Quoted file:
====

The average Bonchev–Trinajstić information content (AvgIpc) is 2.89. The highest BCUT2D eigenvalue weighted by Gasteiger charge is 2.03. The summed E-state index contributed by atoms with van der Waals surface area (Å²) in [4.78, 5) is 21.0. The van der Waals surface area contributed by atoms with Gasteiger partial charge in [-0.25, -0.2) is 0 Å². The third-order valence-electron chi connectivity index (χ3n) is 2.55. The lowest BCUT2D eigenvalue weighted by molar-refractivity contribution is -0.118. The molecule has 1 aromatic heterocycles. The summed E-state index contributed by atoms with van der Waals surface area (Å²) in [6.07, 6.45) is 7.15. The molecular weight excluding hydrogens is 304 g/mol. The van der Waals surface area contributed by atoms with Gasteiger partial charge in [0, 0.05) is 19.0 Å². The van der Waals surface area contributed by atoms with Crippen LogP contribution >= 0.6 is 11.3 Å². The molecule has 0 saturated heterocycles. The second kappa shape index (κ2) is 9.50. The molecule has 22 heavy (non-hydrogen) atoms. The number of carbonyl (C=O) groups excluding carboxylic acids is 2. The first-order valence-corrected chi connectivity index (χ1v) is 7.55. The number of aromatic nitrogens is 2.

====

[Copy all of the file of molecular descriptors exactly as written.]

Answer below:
The average Bonchev–Trinajstić information content (AvgIpc) is 2.89. The highest BCUT2D eigenvalue weighted by Gasteiger charge is 2.03. The summed E-state index contributed by atoms with van der Waals surface area (Å²) in [4.78, 5) is 21.0. The van der Waals surface area contributed by atoms with Gasteiger partial charge in [-0.25, -0.2) is 0 Å². The third-order valence-electron chi connectivity index (χ3n) is 2.55. The lowest BCUT2D eigenvalue weighted by molar-refractivity contribution is -0.118. The molecule has 1 aromatic heterocycles. The summed E-state index contributed by atoms with van der Waals surface area (Å²) in [6.07, 6.45) is 7.15. The molecular weight excluding hydrogens is 304 g/mol. The van der Waals surface area contributed by atoms with Gasteiger partial charge in [0, 0.05) is 19.0 Å². The van der Waals surface area contributed by atoms with Crippen LogP contribution >= 0.6 is 11.3 Å². The molecule has 0 saturated heterocycles. The second kappa shape index (κ2) is 9.50. The molecule has 22 heavy (non-hydrogen) atoms. The number of carbonyl (C=O) groups excluding carboxylic acids is 2. The first-order valence-corrected chi connectivity index (χ1v) is 7.55. The number of aromatic nitrogens is 2.